“A few people don’t pay but it doesn’t bother me. Last Saturday I had someone who had lost their job during the pandemic, so the few coins were appreciated. Most people are in a position to be generous after enjoying two hours of a tour on a Saturday morning. That’s the best thing about a tip-based tour!”
In the first year, they donated all their profit to a charity helping victims of domestic abuse, the cause that is close to his heart. He also used some of the money to reimburse his initial setup costs.
This year, instead of taking their wage, they are donating all the money to charity.
“I do this because I love meeting new people. I’m proud to show them my city. I think Birmingham benefits from someone showing people around as if they’re friends.”
Things are changing this year with Ruby, who is a teacher, moving to Spain for a couple of years. Rob will hold down the fort and carry on with the tour albeit less frequently at the moment.
Rob has a busy job as an Operations Manager in an NHS hospital in the Black Country, an area west of Birmingham. He donated the proceeds from the first few tours back to the hospital charity.
“It’s been a really difficult 18 months with the Covid-19 pandemic. I really wanted to raise some money for the hospital. Doing the tour on top of my day job means my life can be very busy but I wouldn’t have it any other way!”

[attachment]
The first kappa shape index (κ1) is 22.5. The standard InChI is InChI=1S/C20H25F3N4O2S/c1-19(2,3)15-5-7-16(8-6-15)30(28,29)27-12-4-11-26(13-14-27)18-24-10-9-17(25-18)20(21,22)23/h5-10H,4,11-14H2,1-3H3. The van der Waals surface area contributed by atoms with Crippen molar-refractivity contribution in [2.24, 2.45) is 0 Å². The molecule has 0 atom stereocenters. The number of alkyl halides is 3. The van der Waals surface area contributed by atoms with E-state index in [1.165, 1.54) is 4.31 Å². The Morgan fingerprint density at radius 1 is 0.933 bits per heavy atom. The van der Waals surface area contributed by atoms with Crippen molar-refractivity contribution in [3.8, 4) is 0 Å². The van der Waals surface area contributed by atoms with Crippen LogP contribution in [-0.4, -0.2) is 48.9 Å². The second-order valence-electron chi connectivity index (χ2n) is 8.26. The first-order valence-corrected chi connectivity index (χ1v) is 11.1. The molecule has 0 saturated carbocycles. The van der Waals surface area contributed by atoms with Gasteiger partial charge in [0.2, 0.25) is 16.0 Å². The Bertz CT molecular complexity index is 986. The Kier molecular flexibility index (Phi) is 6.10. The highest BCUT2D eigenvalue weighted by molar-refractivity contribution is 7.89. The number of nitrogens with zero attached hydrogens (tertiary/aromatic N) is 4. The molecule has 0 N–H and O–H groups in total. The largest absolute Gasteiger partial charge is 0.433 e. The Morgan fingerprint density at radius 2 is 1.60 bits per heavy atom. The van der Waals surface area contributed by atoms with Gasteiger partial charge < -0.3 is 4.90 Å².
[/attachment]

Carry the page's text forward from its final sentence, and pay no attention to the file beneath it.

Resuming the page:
Enjoy every moment as much as possible
Rob has many anecdotes to tell from his tours. One of his favorites was an elderly gentleman in a flat cap shouted at him as he made his way towards him and a large tour of about 30 people, “Have you told them about Ebony?”. Rob said no but encouraged him to share the story.
The man took the whole tour group to the foot of the statue of Queen Victoria, pointing out a concrete slab with a paw print in it along with a name “Ebony”. Rob saw this before but hadn’t ever read about why it was there.
The gentleman said that one of the builders remodeling the Square in 1992/93 had a black Labrador named Ebony. He brought the dog to the building site every day. The builders were so fond of the dog that they imprinted her paw print in the final design.
“It was such a brilliant natural moment. The tour group loved it and so did I. I often tell this story to the people who arrive early at the start of the tour now”.
Take the bad with the good
When asked to recount some unpleasant experiences on the tour, Rob said, “There really haven’t been too many, fortunately! Sometimes you get interesting characters around town that heckle me when I am speaking to the group.”
He usually shrugs them off or makes a joke out of it, “He is my competitor!”
Other than that, the only bad time was when he had a terrible hangover.
“There’s nothing like having 30 people stare at you for 2 hours to tip a hangover over the edge. I learned my lesson.”